A deterioration in relations between Hungary and the European Union could be observed over the last decade. The key subjects of this dispute are the reforms introduced by the successive governments of Viktor Orbán. The tense situation between the Hungarian government and the EU institutions almost led to a veto on the budget and the Reconstruction Fund last December. Ultimately, Viktor Orbán reached an agreement with top EU officials, which was presented by some of the media outlets as a victory for Hungary at the EU level.
To begin with, it is worth recalling the origins of the dispute between the European Union and the government of Viktor Orbán – currently the third one since the Fidesz-KDNP coalition took power in 2010. The initial objections of the European Commission (EC) to Hungary’s domestic policy concerned mainly the new constitution, adopted in 2011, and internal reforms that changed the prerogatives of the Constitutional Court, the powers of the president as well as the scope of actions which require a two-thirds majority in the parliament, such as legislation related to the central bank. At the time, the European Commission expressed its concern about the reforms in light of EU rules and standards, and announced that it would take all possible measures, if necessary. Hungary’s opposition to the mandatory relocation of refugees during the migration crisis or the allegations of the European Union regarding the Hungarian media market likewise remained contentious issues in the following years.
In June 2018, as a result of the deliberations of the European Parliament’s Committee on Civil Liberties, Justice and Home Affairs (LIBE), the initiation of the procedure under Article 7 of the Treaty on European Union was recommended. This means that the Council of the EU found a serious breach of the values of the Union by a Member State. Possible sanctions under Article 7 may include, for instance, suspension of voting rights at meetings of the European Council and the Council of the EU. The decision was motivated by the serious risk of rule of law violations in Hungary.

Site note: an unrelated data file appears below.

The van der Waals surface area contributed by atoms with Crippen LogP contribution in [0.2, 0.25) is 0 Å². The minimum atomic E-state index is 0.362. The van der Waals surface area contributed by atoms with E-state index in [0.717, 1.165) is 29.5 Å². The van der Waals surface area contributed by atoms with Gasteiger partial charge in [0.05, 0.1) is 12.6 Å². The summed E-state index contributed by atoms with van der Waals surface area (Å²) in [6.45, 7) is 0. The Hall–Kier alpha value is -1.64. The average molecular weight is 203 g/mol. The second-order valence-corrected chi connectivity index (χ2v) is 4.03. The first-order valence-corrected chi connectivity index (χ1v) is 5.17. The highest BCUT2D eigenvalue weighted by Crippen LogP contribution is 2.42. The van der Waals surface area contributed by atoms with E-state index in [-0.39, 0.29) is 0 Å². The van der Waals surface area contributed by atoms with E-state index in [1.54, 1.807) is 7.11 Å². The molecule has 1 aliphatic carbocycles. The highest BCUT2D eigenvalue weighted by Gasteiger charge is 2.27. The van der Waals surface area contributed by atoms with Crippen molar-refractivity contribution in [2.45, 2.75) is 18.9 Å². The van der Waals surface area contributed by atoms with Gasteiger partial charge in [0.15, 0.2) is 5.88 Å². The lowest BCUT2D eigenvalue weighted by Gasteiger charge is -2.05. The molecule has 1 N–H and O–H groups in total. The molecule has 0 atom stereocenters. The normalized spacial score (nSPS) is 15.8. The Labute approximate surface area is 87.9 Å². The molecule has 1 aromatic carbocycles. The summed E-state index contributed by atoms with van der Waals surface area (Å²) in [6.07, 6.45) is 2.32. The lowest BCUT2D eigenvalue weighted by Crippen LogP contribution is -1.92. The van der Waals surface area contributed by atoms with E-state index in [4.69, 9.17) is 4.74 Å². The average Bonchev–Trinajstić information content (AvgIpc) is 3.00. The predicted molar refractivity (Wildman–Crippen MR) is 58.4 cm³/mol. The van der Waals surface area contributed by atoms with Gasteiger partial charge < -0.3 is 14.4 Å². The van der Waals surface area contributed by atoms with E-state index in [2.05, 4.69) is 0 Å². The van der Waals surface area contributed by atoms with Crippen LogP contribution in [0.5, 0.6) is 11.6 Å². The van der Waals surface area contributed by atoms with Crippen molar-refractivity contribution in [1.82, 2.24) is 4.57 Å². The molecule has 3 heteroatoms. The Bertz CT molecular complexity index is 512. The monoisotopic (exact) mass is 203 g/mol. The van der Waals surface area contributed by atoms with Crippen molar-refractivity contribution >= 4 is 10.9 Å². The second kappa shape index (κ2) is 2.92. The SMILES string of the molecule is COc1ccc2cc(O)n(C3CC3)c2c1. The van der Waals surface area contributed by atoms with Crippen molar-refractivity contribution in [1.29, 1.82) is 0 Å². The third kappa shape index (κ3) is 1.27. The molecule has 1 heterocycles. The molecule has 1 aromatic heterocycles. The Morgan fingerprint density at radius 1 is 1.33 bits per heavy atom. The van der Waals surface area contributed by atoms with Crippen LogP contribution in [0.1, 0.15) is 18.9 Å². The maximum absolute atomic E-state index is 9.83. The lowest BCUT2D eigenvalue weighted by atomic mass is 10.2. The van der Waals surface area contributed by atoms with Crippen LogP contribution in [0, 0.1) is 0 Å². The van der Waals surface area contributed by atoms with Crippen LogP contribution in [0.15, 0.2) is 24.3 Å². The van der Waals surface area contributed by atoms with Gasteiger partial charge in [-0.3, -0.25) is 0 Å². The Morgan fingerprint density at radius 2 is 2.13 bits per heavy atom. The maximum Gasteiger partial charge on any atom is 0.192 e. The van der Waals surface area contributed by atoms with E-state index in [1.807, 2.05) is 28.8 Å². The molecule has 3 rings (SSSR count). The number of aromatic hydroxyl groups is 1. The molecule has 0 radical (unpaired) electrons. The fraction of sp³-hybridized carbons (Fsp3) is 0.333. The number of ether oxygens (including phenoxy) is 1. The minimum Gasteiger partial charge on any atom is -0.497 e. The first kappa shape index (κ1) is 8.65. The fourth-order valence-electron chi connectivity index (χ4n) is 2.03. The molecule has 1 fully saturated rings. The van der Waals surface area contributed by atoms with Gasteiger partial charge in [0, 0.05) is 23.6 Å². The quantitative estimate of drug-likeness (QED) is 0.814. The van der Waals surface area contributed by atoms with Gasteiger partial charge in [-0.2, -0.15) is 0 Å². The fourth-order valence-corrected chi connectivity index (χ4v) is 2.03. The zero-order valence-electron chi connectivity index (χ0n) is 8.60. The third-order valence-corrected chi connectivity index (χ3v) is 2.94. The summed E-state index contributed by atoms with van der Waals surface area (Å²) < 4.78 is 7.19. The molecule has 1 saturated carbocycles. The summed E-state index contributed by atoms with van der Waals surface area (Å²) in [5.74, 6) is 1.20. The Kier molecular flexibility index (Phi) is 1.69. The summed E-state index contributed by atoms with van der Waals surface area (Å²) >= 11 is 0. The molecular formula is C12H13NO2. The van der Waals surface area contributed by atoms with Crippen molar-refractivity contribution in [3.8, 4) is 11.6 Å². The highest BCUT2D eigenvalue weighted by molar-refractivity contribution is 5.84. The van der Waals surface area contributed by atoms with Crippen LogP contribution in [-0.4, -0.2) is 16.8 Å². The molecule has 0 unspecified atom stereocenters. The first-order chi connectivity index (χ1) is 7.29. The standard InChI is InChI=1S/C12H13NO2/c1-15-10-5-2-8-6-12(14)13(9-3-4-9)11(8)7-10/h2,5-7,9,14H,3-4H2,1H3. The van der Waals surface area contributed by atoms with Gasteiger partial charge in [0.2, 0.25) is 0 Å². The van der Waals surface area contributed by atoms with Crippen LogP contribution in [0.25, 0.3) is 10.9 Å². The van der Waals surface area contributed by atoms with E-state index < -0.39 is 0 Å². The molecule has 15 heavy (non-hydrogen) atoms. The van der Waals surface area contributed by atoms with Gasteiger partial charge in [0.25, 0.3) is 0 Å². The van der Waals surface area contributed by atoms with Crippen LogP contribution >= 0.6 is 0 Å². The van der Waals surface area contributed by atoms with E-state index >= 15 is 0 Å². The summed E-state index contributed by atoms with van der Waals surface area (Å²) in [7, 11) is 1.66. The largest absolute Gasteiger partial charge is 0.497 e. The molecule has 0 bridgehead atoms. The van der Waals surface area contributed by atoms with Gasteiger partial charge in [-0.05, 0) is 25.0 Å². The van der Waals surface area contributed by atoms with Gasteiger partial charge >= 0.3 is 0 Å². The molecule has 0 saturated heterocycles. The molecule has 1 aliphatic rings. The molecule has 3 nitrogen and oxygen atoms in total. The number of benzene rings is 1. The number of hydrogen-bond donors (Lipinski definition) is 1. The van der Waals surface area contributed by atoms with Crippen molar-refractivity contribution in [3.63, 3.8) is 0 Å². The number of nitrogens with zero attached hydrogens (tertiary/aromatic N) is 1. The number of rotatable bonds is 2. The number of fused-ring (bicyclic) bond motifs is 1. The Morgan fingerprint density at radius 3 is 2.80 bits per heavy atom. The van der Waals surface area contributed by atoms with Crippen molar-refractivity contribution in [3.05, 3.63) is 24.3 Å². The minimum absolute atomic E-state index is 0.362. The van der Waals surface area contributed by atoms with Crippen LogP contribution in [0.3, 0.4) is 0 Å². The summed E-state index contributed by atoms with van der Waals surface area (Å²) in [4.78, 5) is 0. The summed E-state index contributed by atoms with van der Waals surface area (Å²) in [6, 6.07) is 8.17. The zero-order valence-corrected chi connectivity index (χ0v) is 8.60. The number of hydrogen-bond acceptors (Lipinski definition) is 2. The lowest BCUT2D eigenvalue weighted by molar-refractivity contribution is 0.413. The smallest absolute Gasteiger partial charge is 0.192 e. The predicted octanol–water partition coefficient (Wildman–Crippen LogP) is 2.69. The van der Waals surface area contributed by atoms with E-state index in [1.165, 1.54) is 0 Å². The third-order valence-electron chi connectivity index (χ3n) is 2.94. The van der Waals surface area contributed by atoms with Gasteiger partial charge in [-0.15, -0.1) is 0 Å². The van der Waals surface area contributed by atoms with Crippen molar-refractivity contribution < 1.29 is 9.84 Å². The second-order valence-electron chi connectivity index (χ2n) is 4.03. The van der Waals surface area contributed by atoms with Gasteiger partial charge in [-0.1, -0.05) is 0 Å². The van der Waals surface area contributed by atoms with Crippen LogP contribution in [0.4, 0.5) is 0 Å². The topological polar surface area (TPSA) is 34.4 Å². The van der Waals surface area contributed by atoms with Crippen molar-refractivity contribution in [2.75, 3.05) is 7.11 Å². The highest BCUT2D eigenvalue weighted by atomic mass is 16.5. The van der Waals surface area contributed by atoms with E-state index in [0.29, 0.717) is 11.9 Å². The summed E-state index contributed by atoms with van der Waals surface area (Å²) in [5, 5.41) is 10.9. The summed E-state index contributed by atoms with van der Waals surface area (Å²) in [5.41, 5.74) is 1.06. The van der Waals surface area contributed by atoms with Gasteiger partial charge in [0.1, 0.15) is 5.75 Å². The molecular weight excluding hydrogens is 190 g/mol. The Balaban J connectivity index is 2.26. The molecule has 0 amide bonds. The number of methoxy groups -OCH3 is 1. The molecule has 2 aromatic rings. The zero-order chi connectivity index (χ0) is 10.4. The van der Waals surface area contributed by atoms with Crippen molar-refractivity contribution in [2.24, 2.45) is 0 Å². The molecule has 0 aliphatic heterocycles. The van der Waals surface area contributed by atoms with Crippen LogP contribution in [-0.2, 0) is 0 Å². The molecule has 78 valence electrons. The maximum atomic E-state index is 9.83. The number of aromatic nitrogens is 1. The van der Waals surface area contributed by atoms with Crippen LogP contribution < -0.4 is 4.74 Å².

The strategy of the fight against COVID-19 has repeatedly caused divisions between Hungary and the European Union. Already at the beginning of July 2020, Prime Minister Orbán announced that Hungary would not comply with the EU recommendations to open its borders to certain non-EU countries. Only residents of Serbia were allowed to enter Hungary, probably due to the fact that a significant Hungarian minority resides there. The same was true in late August and early September, when the European Commission stipulated that Member States should jointly set criteria concerning COVID-19 threat assessment in order to avoid a second wave of uncoordinated actions within the EU. Furthermore, the EC called for treating the neighboring countries with understanding. However, due to the record number of infections, Hungary closed its borders to tourists on September 1, 2020, whilst foreigners had to present a legitimate reason in order to be allowed in.
Despite the fact that it has been several years since the beginning of the migration crisis, the issues related to it are still relevant, which is particularly evident in the case of Hungary and the EU. The case concerns particularly the aftermath of a bill adopted in Hungary in 2017. According to it, in the event of high migrant influx, the asylum seekers have to personally submit applications in the transit zone and wait there for their resolution. Consequently, in May 2020, the Court of Justice of the European Union (CJEU) ruled that locating asylum seekers in the Roeszke transit zone without having their case heard by a court is against EU law. In September of the same year, the European Commission proposed the so-called migration pact, which gives Member States a choice between relocating or deporting a certain number of refugees. This proposal was met with criticism from Prime Minister Orbán who said that the Commission’s initial approach on migration has not changed because the EC still wants to administer migration instead of stopping the influx of refugees. Nevertheless, the Hungarian Prime Minister added that the proposal includes some good ideas, such as those concerning the deportation of people who are not eligible for asylum in the EU.